A dark, dreamy tale illustrated with rich, textured collages.
Told in the second person, this fictional picture book uses surreal imagery and poetic language to weave an unusual story of subconscious desires and wishes. “Imagine this, you have always been afraid of gypsies, and for good reasons too,” the story begins, explaining that gypsies carry children away in sacks and take them away from their homes and loved ones. As the story unfolds, Zinganas, the blind king of gypsies, shows up at your door and finds you despite your pitiful attempts to hide. The king tricks you with the false promise of “what you wanted most,” then disappears in the night with the moonbeams from your eyes, leaving you alone to find your way back to them. The book is illustrated with multicolored collages, assembled from pieces of photographs, colors and images that often appear as though they were cut from tissue or textured paper. The illustrations, which vaguely resemble Cubist paintings in their blocklike forms, are easily the book’s most striking feature. An image of Zinganas depicts two crowned figures constructed from fragments of photographed faces, jagged edges and textured blocks of color. Above the scenario hovers a single, closed eye, referencing Zinganas’ blindness, or perhaps the subconscious fears he evokes. In contrast, images depicting the main character appear ambiguous, either showing a blank, simplistic face or avoiding showing it entirely, as such illustrations stand in for any reader who encounters the book. The fragmented images work well with the strange narrative and add an eerie, nightmarish element to the story. The book closes with a gorgeously textured image of children swinging across a crimson background, ending on a mysterious note that will leave readers wondering what happens next.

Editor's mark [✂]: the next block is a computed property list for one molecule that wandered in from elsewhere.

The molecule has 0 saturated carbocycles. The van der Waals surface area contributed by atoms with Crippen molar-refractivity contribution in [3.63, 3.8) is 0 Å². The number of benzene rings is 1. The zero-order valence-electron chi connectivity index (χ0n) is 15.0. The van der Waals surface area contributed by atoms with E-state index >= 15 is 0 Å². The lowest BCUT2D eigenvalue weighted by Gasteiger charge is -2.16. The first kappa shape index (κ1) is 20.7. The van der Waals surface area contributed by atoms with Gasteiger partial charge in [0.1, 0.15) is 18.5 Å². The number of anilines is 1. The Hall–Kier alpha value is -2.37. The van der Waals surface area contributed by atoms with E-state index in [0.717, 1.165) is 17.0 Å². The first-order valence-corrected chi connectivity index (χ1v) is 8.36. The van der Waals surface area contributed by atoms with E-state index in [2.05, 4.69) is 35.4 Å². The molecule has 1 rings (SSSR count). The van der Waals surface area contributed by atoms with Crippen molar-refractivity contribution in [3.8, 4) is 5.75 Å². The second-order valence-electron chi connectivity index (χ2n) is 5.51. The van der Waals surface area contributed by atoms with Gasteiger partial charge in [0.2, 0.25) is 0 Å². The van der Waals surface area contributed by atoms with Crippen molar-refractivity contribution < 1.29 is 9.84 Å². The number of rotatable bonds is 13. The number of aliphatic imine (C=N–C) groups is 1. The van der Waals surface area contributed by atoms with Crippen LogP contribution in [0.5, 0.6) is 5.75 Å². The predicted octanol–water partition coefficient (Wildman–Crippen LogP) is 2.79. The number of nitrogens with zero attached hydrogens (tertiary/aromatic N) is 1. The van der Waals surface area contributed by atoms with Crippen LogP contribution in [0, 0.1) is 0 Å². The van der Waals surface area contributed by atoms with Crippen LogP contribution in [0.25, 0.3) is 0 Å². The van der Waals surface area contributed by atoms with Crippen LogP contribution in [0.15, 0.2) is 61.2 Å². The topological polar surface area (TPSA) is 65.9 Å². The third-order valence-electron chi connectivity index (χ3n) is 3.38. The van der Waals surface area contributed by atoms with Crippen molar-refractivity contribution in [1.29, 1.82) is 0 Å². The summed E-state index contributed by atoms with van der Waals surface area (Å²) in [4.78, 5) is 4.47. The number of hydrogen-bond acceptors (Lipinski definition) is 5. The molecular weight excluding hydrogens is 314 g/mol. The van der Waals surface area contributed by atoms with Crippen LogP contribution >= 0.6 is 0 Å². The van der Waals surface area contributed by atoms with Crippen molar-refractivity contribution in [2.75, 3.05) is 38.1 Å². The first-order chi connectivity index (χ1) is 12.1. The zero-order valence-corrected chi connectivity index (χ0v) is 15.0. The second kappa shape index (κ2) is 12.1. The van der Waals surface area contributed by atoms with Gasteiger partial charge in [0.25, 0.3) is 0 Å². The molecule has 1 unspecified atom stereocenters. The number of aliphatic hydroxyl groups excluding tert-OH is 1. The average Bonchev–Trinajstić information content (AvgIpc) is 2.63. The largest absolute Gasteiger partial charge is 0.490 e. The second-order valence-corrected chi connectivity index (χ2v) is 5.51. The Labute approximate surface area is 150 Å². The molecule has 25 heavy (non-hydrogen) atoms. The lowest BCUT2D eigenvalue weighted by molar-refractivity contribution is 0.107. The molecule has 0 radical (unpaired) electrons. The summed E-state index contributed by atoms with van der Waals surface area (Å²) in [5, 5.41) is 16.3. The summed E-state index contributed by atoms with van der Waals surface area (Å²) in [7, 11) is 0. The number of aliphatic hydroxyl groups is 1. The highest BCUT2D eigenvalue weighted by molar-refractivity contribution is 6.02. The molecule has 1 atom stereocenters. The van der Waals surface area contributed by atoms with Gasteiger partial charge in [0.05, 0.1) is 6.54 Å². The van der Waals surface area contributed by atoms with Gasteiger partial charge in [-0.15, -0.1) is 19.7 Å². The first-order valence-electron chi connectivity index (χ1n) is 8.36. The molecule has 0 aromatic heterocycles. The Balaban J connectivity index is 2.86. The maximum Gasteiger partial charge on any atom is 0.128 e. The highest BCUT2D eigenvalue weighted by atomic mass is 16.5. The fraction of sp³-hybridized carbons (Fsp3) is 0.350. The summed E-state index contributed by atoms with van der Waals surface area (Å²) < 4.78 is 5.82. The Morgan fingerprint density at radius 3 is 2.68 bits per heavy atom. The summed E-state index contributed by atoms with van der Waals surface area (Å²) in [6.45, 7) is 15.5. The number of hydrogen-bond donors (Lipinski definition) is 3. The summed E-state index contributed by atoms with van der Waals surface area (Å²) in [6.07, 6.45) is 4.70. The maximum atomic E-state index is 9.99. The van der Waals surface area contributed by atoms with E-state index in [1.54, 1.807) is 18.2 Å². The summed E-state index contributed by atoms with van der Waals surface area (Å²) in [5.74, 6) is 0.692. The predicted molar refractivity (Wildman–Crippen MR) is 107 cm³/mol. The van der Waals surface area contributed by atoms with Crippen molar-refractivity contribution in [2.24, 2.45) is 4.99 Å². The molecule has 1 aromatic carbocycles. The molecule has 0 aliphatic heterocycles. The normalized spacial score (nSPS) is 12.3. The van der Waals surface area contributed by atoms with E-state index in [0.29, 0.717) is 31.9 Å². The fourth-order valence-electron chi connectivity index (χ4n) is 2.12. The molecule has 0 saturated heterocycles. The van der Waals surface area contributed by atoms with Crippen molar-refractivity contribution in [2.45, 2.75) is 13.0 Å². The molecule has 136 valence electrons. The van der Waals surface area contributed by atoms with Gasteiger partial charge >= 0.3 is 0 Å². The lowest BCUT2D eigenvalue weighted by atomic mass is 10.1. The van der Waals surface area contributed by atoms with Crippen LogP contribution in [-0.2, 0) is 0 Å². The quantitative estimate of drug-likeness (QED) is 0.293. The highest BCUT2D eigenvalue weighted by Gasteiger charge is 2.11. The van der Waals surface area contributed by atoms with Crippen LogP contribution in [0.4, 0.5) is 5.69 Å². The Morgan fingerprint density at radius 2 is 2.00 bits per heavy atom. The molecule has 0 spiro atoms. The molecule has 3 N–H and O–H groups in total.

An unusual, artfully rendered story that will appeal to children as well as adults.